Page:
Against the backdrop of France's first stock-market crash, the son of the eponymous Queen's embroiderer and daughter of a greedy financier strike up an ill-fated romance, battling the disapproval of their families as well as the changing tides of French life leading to the Revolution of 1789.
A consummate researcher, DeJean teases out this fascinating history by delving into boxed archival records, contained in 'sturdy dark cardboard and tied with dingy beige ribbons.' Yet, as in How Paris Became Paris, DeJean turns her astute eye not just to the story of two individual families but to the broader historical context of the time. In this way, reading The Queen’s Embroiderer is a bit like listening to a fascinating, erudite lecture or examining an elaborate piece of needlework.
The Queen's Embroiderer ... features guild-hopping, inheritance fraud, domestic abuse, eloping to England, sending toddlers to their deaths, locking the gates against the poor, and the occasional escape from a chain gang. There's an impressive depth of research — this is, as much as anything else, a mystery about the manipulation of record-keeping and identity — and it reveals an equally impressive depth of both determination and depravity in some of the family figures, but by the time she introduces John Law and the 1720 stock market crisis to provide a wider historical context, it's almost a footnote to the family disaster ... DeJean is so strapped for good news that in an attempt to scrape together a happy ending for anyone at all, she occasionally glosses over, say, the moral implications of why going to Haiti was good for business. A few survivors of the Chevrot and Magoulet debacles do manage to get out from their forefathers' shadows — and that there are so few loose ends in this two-century saga is a testament to DeJean's research (and a compelling argument for preserving historical records on a local scale, for that matter).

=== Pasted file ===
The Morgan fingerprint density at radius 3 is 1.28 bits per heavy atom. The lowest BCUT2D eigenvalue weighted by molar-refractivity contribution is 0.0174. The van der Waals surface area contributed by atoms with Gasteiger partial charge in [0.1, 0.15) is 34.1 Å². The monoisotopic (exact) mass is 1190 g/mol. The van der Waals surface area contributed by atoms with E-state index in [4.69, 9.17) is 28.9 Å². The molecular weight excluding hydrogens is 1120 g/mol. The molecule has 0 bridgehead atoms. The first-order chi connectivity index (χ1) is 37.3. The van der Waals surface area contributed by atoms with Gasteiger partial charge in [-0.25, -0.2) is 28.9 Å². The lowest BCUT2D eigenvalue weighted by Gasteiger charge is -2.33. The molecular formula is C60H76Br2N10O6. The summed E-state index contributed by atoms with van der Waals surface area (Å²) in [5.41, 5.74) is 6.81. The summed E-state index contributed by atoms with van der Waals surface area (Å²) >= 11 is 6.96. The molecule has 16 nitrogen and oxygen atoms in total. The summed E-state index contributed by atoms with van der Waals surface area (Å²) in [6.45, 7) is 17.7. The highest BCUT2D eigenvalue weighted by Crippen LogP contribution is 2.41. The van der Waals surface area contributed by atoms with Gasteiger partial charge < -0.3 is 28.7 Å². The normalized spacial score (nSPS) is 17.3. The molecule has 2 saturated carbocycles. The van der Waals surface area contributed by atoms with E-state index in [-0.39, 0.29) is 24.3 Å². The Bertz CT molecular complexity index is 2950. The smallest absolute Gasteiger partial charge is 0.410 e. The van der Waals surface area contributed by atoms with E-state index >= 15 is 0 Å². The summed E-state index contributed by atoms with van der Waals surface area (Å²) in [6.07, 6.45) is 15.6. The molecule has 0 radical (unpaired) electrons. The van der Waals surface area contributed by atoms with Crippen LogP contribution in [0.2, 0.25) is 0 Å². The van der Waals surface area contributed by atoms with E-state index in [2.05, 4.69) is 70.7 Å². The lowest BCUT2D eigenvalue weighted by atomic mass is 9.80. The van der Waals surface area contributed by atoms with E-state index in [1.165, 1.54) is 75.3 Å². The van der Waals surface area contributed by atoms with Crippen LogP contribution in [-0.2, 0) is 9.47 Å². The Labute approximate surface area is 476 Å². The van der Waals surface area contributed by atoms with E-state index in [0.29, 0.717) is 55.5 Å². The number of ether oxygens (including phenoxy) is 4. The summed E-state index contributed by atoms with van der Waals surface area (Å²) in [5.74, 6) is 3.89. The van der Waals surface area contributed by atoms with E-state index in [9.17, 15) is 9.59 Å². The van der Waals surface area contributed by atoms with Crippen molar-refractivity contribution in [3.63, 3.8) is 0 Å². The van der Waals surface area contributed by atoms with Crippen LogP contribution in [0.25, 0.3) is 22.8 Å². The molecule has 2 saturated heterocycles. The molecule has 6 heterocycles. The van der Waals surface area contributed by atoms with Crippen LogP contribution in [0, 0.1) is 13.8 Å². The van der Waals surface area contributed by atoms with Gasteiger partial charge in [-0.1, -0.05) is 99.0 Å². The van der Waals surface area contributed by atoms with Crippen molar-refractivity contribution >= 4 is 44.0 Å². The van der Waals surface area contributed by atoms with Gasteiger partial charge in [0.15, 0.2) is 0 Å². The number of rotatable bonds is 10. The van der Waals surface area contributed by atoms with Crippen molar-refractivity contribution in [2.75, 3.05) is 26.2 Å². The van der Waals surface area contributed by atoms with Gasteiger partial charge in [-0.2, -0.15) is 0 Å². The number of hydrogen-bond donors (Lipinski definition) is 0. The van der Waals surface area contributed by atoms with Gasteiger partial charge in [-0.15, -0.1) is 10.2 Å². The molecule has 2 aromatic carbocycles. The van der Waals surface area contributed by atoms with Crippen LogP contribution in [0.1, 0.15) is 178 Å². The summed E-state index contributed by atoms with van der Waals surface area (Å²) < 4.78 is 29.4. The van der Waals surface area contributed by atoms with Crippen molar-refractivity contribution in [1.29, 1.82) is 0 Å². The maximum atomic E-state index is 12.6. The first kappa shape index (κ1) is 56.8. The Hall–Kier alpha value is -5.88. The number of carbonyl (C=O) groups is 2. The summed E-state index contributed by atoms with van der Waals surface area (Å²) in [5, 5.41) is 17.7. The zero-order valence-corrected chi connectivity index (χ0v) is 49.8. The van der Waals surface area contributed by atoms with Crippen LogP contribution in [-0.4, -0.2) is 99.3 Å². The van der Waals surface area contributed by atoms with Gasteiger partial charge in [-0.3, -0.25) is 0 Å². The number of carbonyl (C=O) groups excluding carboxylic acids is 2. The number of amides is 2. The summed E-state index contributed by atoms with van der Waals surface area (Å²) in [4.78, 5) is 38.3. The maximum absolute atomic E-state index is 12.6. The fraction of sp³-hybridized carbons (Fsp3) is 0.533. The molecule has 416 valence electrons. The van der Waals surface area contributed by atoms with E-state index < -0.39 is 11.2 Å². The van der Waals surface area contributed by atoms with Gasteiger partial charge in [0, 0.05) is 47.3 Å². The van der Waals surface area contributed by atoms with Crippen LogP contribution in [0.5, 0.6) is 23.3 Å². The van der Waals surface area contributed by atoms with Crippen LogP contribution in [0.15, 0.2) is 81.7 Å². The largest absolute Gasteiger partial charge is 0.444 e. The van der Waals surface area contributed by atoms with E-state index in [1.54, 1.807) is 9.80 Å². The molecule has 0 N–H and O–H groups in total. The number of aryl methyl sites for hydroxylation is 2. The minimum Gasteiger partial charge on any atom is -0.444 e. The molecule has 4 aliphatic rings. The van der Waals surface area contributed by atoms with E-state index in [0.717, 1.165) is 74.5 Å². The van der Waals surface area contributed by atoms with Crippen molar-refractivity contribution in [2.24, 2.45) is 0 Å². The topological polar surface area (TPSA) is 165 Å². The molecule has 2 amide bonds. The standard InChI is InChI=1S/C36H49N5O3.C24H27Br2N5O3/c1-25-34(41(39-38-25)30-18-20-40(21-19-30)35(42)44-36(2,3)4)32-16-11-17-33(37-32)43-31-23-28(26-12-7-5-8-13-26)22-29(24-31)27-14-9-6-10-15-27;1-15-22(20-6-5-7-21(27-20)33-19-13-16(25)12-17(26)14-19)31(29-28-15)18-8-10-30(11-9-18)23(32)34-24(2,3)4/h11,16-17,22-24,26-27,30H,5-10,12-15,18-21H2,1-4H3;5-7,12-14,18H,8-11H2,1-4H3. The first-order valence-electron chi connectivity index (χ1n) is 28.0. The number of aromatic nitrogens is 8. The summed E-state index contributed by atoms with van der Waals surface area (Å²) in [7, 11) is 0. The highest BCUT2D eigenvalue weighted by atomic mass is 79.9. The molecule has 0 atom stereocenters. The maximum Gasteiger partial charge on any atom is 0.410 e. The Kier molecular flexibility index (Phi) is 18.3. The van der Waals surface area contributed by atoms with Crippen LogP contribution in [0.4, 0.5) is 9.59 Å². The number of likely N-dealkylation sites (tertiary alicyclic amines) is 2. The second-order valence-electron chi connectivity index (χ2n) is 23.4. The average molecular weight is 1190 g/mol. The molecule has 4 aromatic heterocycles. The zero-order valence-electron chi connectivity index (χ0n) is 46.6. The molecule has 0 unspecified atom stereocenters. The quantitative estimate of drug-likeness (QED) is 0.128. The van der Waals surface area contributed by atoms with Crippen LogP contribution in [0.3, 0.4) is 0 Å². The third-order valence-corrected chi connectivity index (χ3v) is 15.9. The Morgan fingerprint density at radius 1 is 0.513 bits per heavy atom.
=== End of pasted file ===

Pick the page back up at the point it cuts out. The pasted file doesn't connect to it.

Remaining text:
Though the fortunes of both families burst in the first stock market crisis, it is the story of star-crossed lovers Louise Magoulet and Louis Chevrot that takes center stage. Fighting their families, who view marriage as only a means to increasing status and fortune, they (especially Louise) suffer extremely tragic fates in their quest to be together. Though the narrative often gets bogged down in economic minutiae, the fascinating details of seventeenth- and eighteenth-century Parisian fashion, politics, and feuds will reward persevering readers.